As part of our series digging deeper into the Bible, we’re finishing Matthew with a phrase that’s been heard by many- “the veil was torn.”  

“And when Jesus had cried out again in a loud voice, he gave up his spirit.  And behold, the veil of the temple was torn in two from top to bottom; and the earth shook and the rocks were split.”  Matthew 27:50-51 (NASB)

 Jeremy Camp sings about it in his song “This Man,” we’ve seen it near the end of The Passion of the Christ, but do we really know what it means?  What is the significance of the veil, or in some translations, the curtain, being torn?

First, we have to remember that the veil was located in the holy temple of Jerusalem, the centerpiece of Jewish religion at the time.  The veil was around 60 feet high, 30 feet wide,  and between three and four inches (yes, 3-4 inches) thick.  It separated men from what was called “The Holy of Holies,” where the Ark of the Covenant resided.  This area was considered to be the earthly dwelling of God’s presence.  It served as a symbol, or reminder, of God’s separation from man by sin.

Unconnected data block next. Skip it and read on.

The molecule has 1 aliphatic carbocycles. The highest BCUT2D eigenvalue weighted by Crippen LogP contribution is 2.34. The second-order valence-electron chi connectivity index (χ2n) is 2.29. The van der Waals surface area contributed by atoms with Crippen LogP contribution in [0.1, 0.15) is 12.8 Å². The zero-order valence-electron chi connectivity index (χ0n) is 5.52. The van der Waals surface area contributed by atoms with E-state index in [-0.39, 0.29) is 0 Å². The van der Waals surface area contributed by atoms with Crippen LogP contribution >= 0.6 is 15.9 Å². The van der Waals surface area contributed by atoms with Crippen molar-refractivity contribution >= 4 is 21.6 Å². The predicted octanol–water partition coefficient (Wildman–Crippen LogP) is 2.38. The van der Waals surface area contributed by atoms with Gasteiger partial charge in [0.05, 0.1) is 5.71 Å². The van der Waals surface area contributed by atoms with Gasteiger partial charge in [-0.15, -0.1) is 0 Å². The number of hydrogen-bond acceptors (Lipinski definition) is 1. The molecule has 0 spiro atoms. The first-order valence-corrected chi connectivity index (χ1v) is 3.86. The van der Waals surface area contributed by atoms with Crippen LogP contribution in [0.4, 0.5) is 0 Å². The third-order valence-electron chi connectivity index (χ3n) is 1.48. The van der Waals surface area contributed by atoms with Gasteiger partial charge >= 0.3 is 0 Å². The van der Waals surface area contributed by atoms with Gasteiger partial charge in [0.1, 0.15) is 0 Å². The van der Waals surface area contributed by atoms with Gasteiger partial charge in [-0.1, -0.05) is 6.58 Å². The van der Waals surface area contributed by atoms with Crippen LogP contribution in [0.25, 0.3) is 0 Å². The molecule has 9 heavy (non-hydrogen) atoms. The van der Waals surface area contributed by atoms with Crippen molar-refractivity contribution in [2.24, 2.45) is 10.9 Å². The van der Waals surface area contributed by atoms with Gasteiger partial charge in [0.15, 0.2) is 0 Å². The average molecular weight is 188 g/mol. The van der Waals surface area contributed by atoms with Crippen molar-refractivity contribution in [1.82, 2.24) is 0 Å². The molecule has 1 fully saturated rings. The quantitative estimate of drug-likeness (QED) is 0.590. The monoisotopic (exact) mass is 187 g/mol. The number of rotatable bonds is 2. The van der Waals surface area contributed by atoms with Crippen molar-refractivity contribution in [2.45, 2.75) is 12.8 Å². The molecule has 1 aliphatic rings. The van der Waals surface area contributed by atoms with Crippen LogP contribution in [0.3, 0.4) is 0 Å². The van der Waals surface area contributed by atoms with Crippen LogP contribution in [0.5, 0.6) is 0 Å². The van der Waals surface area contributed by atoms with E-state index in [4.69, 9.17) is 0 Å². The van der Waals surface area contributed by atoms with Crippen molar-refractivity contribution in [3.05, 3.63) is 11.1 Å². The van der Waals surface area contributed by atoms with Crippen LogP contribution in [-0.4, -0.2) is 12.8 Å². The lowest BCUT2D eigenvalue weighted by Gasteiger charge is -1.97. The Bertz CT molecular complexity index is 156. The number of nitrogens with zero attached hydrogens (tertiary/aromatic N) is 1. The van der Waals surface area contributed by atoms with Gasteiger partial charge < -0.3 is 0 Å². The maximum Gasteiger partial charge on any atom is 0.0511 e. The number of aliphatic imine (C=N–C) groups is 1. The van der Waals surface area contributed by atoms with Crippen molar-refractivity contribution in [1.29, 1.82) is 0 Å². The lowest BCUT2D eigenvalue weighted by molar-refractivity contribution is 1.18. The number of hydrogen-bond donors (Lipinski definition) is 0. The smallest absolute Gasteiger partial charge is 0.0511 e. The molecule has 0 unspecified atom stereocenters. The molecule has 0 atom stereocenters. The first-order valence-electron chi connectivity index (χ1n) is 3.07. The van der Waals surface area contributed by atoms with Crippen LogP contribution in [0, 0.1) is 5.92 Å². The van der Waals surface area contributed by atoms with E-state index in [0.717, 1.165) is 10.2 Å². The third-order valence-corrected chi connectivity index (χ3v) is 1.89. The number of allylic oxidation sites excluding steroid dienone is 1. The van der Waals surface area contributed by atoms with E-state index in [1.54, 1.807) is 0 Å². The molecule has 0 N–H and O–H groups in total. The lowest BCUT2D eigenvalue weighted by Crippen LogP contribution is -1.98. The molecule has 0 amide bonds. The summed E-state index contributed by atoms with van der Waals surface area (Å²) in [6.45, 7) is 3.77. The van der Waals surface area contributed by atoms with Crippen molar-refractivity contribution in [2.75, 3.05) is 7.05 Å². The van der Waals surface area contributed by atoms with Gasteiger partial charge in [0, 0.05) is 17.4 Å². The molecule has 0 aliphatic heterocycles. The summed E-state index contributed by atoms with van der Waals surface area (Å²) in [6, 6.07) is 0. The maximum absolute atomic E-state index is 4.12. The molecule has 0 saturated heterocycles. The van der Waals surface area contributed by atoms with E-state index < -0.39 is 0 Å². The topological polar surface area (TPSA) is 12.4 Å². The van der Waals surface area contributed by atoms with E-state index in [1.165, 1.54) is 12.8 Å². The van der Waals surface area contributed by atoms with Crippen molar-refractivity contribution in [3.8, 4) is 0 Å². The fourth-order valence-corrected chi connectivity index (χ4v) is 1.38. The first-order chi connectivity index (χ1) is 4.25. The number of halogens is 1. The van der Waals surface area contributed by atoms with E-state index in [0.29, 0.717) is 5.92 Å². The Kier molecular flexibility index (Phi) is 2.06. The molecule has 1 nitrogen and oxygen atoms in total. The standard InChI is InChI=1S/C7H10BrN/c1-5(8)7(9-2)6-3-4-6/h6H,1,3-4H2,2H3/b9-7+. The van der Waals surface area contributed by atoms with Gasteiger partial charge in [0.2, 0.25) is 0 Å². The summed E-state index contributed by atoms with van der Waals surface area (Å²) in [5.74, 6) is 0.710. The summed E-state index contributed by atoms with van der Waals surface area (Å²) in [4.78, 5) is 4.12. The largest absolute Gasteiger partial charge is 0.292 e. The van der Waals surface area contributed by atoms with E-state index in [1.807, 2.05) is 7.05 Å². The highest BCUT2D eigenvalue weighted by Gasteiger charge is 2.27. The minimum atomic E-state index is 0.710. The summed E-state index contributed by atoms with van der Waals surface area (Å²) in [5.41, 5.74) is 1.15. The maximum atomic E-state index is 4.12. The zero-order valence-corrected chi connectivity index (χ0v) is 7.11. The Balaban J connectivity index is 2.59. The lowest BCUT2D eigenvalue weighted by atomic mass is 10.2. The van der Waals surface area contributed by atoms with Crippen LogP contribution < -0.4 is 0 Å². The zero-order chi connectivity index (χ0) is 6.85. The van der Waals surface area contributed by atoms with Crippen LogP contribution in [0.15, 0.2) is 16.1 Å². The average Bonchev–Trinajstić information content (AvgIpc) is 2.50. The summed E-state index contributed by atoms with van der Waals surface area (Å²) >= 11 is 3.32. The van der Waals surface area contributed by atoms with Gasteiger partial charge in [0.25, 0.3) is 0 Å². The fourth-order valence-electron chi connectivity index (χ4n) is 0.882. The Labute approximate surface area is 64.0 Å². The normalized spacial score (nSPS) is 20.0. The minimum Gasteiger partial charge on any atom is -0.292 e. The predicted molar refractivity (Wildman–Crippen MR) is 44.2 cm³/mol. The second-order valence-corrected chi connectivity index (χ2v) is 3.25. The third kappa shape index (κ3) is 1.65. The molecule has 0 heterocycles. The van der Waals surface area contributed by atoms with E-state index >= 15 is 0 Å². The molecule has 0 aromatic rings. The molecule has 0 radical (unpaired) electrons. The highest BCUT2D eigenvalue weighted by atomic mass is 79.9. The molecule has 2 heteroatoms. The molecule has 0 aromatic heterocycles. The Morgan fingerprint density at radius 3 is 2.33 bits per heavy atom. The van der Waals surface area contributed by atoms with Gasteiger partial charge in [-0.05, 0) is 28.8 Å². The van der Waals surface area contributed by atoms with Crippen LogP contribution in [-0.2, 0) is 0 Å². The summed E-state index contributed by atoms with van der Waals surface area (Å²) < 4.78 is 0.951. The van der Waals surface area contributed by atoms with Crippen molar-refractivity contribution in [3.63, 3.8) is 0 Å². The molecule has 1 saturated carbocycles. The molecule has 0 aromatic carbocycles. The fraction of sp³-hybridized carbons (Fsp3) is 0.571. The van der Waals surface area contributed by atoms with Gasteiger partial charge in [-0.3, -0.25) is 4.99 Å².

The only person that could enter this area was the High Priest, and he could only enter once a year to ask for the forgiveness of sins.  When Jesus died, the sudden and supernatural tearing of the veil meant that the barrier between man and God had been removed.  The tearing of the veil meant that the atonement for sins had been purchased with the blood of Christ.  The veil tearing in two symbolized that Christ was the only way to the Father.

So the next time you hear or sing that line, remember, it means that the blood of Christ has removed the barrier between God and man.